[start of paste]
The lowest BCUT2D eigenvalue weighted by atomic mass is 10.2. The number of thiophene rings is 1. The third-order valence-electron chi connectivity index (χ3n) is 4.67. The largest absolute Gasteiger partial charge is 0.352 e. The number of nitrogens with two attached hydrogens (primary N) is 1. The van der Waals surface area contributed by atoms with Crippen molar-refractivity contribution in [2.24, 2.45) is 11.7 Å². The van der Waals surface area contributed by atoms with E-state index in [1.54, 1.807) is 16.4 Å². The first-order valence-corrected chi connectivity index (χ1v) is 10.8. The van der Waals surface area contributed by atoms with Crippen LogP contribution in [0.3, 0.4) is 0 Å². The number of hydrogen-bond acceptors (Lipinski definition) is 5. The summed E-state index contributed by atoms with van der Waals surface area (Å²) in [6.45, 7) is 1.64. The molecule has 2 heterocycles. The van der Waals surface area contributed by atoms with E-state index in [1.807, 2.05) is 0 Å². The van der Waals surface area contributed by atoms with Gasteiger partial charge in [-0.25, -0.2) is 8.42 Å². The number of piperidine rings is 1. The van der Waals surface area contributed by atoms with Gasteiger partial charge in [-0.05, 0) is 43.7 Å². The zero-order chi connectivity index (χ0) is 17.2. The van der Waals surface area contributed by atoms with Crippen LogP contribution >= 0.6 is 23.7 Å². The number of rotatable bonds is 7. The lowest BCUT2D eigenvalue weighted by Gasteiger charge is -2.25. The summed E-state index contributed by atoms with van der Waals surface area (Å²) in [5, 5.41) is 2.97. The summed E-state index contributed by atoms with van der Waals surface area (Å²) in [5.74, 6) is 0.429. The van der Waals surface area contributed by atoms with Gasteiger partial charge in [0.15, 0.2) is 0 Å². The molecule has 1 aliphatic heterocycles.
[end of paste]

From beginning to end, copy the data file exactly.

The lowest BCUT2D eigenvalue weighted by atomic mass is 10.2. The number of thiophene rings is 1. The third-order valence-electron chi connectivity index (χ3n) is 4.67. The largest absolute Gasteiger partial charge is 0.352 e. The number of nitrogens with two attached hydrogens (primary N) is 1. The van der Waals surface area contributed by atoms with Crippen molar-refractivity contribution in [2.24, 2.45) is 11.7 Å². The van der Waals surface area contributed by atoms with E-state index in [1.54, 1.807) is 16.4 Å². The first-order valence-corrected chi connectivity index (χ1v) is 10.8. The van der Waals surface area contributed by atoms with Crippen LogP contribution in [0.3, 0.4) is 0 Å². The number of hydrogen-bond acceptors (Lipinski definition) is 5. The summed E-state index contributed by atoms with van der Waals surface area (Å²) in [6.45, 7) is 1.64. The molecule has 2 heterocycles. The van der Waals surface area contributed by atoms with E-state index in [1.807, 2.05) is 0 Å². The van der Waals surface area contributed by atoms with Gasteiger partial charge in [-0.25, -0.2) is 8.42 Å². The number of piperidine rings is 1. The van der Waals surface area contributed by atoms with Gasteiger partial charge in [-0.05, 0) is 43.7 Å². The zero-order chi connectivity index (χ0) is 17.2. The van der Waals surface area contributed by atoms with Crippen LogP contribution >= 0.6 is 23.7 Å². The number of rotatable bonds is 7. The lowest BCUT2D eigenvalue weighted by Gasteiger charge is -2.25. The summed E-state index contributed by atoms with van der Waals surface area (Å²) in [5, 5.41) is 2.97. The summed E-state index contributed by atoms with van der Waals surface area (Å²) in [5.74, 6) is 0.429. The van der Waals surface area contributed by atoms with Gasteiger partial charge in [0.15, 0.2) is 0 Å². The molecule has 1 aliphatic heterocycles.